By the way, this is not my office, but a library in one of the ministries in Ghana. I just thought it's nice to continue with a picture for each posting.
I have some articles I read which I found interesting, and the blog is an opportunity to review them and draw out the main points. One of my questions on technology is whether you can reach a level of virtual community of practice with a substantial impact on actual practice of the members. (I seem to doubt this). The article by Christhopher Lueg with the title as in this post http://www-staff.it.uts.edu.au/~lueg/papers/commdcscw00.pdf is very useful for this question. He argues that the transfer of a concept that is deeply rooted in the lived-in world (like community of practice) to the virutal involved conceptual problems, such as the question where learning and doing are to happen in the virtual world. He looks at the newsgroup de.rec.bodyart which has similarities with communities of practice in that learning how to behave, developing a certain attitude and knowing about specific aspects are important for being a full member. Examples are shared anecdotes like pierced and inked persons denounced as disoriented by the German government (he, Germany again? still subconsciously influenced by my visit to Berlin? :)). Anyhow, in addition meetings are organized where members meet physically to discuss mostly bodyart-related topics. Yet, it would still be a virtual community of practice as the main medium is the newsgroup. Knowledge acquired online is manifested in the real world. Yet, it makes it unclear whether there is a 'shared practice'. His conclusion is that careful investigation is required when interpreting virtual communities as communities of practice and where learning and doing are located in the virtual.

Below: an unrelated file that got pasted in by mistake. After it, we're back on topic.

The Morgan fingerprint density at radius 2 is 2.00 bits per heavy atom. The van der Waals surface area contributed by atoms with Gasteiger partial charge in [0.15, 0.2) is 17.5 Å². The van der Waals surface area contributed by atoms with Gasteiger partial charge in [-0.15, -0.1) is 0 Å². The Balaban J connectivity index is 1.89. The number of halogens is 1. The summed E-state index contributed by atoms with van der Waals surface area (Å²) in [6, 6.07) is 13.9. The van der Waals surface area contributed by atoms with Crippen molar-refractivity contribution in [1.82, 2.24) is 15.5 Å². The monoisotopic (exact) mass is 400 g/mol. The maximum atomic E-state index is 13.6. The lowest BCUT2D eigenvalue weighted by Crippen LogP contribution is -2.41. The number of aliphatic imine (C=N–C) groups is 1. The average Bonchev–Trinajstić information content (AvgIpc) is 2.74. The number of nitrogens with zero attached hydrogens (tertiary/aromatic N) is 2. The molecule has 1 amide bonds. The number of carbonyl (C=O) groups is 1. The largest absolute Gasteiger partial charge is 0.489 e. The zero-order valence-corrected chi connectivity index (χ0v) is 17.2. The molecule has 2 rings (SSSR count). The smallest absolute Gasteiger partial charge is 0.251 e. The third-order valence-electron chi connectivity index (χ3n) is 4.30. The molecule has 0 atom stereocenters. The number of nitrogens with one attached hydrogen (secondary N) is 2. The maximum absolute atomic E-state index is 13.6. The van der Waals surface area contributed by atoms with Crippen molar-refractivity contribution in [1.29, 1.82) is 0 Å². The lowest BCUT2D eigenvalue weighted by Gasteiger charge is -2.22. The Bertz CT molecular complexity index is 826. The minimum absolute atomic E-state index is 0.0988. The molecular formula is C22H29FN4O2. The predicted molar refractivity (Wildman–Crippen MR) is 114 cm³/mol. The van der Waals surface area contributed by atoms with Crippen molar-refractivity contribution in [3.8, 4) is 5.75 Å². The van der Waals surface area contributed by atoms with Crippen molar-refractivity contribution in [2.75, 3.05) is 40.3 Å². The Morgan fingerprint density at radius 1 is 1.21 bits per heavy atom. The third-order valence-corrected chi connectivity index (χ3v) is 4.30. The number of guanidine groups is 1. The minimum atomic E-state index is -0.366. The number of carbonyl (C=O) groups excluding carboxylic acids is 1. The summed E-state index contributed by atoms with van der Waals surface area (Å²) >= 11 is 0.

I would indeed like to know more about where the virtual learning actually takes place and how it transpire into the real world. I think it depends on the practice of the community how important face-to-face interactions will become for learning. When interpersonal skills are important for the practice, I can imagine face-to-face interaction is more important to create really a form of shared practice.